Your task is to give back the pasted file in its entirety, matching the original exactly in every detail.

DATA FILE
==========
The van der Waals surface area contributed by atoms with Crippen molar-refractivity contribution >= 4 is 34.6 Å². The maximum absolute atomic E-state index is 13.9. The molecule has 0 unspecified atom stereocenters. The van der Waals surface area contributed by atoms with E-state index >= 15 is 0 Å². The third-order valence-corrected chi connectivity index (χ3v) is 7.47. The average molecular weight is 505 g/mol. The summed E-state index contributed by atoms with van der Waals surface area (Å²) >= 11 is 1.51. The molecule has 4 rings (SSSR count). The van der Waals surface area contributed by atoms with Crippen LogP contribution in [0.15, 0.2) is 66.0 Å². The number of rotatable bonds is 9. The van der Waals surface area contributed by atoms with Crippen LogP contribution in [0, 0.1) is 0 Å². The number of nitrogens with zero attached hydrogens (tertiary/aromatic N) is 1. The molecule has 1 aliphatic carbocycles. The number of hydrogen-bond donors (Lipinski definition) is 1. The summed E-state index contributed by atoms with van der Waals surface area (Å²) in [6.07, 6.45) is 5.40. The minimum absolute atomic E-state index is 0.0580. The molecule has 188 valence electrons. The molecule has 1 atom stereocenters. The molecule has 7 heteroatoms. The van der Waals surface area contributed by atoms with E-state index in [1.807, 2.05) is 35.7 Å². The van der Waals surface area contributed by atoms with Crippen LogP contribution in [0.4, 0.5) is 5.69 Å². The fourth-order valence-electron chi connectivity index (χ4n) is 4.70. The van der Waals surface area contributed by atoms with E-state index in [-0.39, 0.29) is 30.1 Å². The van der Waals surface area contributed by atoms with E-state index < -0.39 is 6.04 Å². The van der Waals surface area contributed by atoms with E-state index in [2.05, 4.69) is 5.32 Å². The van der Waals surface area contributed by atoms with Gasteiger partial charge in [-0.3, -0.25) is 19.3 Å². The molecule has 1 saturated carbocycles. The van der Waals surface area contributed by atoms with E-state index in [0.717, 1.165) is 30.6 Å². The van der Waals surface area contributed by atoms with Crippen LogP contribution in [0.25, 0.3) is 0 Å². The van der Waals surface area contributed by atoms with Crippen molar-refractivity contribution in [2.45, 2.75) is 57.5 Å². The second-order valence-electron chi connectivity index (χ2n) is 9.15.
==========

The van der Waals surface area contributed by atoms with Crippen molar-refractivity contribution >= 4 is 34.6 Å². The maximum absolute atomic E-state index is 13.9. The molecule has 0 unspecified atom stereocenters. The van der Waals surface area contributed by atoms with E-state index >= 15 is 0 Å². The third-order valence-corrected chi connectivity index (χ3v) is 7.47. The average molecular weight is 505 g/mol. The summed E-state index contributed by atoms with van der Waals surface area (Å²) >= 11 is 1.51. The molecule has 4 rings (SSSR count). The van der Waals surface area contributed by atoms with Crippen LogP contribution in [0.15, 0.2) is 66.0 Å². The number of rotatable bonds is 9. The van der Waals surface area contributed by atoms with Crippen LogP contribution in [0, 0.1) is 0 Å². The number of nitrogens with zero attached hydrogens (tertiary/aromatic N) is 1. The molecule has 1 aliphatic carbocycles. The number of hydrogen-bond donors (Lipinski definition) is 1. The summed E-state index contributed by atoms with van der Waals surface area (Å²) in [6.07, 6.45) is 5.40. The minimum absolute atomic E-state index is 0.0580. The molecule has 188 valence electrons. The molecule has 1 atom stereocenters. The molecule has 7 heteroatoms. The van der Waals surface area contributed by atoms with E-state index in [1.807, 2.05) is 35.7 Å². The van der Waals surface area contributed by atoms with Crippen LogP contribution in [0.4, 0.5) is 5.69 Å². The fourth-order valence-electron chi connectivity index (χ4n) is 4.70. The van der Waals surface area contributed by atoms with E-state index in [-0.39, 0.29) is 30.1 Å². The van der Waals surface area contributed by atoms with E-state index < -0.39 is 6.04 Å². The van der Waals surface area contributed by atoms with E-state index in [2.05, 4.69) is 5.32 Å². The van der Waals surface area contributed by atoms with Gasteiger partial charge in [-0.3, -0.25) is 19.3 Å². The molecule has 1 saturated carbocycles. The van der Waals surface area contributed by atoms with E-state index in [0.717, 1.165) is 30.6 Å². The van der Waals surface area contributed by atoms with Crippen LogP contribution in [0.25, 0.3) is 0 Å². The van der Waals surface area contributed by atoms with Crippen molar-refractivity contribution in [2.45, 2.75) is 57.5 Å². The second-order valence-electron chi connectivity index (χ2n) is 9.15.